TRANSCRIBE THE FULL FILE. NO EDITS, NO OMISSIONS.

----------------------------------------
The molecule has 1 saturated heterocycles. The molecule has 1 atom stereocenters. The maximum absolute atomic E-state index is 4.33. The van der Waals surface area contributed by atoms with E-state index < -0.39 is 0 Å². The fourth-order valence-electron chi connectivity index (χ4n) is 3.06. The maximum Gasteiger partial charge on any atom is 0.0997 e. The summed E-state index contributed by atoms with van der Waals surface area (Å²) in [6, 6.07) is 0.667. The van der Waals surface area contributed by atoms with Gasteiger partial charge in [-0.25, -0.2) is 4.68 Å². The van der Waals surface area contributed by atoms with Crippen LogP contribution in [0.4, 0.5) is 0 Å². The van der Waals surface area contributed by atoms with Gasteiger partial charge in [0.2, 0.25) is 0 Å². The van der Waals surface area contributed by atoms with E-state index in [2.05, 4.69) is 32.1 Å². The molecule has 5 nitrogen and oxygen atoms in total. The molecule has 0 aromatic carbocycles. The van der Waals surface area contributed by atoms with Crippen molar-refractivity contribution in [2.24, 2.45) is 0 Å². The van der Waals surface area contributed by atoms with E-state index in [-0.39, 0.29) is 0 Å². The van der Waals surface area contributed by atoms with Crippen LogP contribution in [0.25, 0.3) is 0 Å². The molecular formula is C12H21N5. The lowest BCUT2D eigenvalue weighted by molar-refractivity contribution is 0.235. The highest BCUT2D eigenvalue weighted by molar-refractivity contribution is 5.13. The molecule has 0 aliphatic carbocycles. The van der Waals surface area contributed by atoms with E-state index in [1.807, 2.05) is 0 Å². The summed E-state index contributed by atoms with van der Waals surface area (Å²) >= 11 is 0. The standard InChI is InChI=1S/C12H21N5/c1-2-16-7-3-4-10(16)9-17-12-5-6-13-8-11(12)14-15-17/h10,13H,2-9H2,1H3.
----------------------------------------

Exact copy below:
The molecule has 1 saturated heterocycles. The molecule has 1 atom stereocenters. The maximum absolute atomic E-state index is 4.33. The van der Waals surface area contributed by atoms with E-state index < -0.39 is 0 Å². The fourth-order valence-electron chi connectivity index (χ4n) is 3.06. The maximum Gasteiger partial charge on any atom is 0.0997 e. The summed E-state index contributed by atoms with van der Waals surface area (Å²) in [6, 6.07) is 0.667. The van der Waals surface area contributed by atoms with Gasteiger partial charge in [-0.25, -0.2) is 4.68 Å². The van der Waals surface area contributed by atoms with Crippen LogP contribution in [0.4, 0.5) is 0 Å². The van der Waals surface area contributed by atoms with Gasteiger partial charge in [0.2, 0.25) is 0 Å². The van der Waals surface area contributed by atoms with E-state index in [2.05, 4.69) is 32.1 Å². The molecule has 5 nitrogen and oxygen atoms in total. The molecule has 0 aromatic carbocycles. The van der Waals surface area contributed by atoms with Crippen molar-refractivity contribution in [2.24, 2.45) is 0 Å². The van der Waals surface area contributed by atoms with E-state index in [-0.39, 0.29) is 0 Å². The van der Waals surface area contributed by atoms with Crippen LogP contribution in [0.25, 0.3) is 0 Å². The molecular formula is C12H21N5. The lowest BCUT2D eigenvalue weighted by molar-refractivity contribution is 0.235. The highest BCUT2D eigenvalue weighted by molar-refractivity contribution is 5.13. The molecule has 0 aliphatic carbocycles. The van der Waals surface area contributed by atoms with E-state index in [1.807, 2.05) is 0 Å². The summed E-state index contributed by atoms with van der Waals surface area (Å²) >= 11 is 0. The standard InChI is InChI=1S/C12H21N5/c1-2-16-7-3-4-10(16)9-17-12-5-6-13-8-11(12)14-15-17/h10,13H,2-9H2,1H3.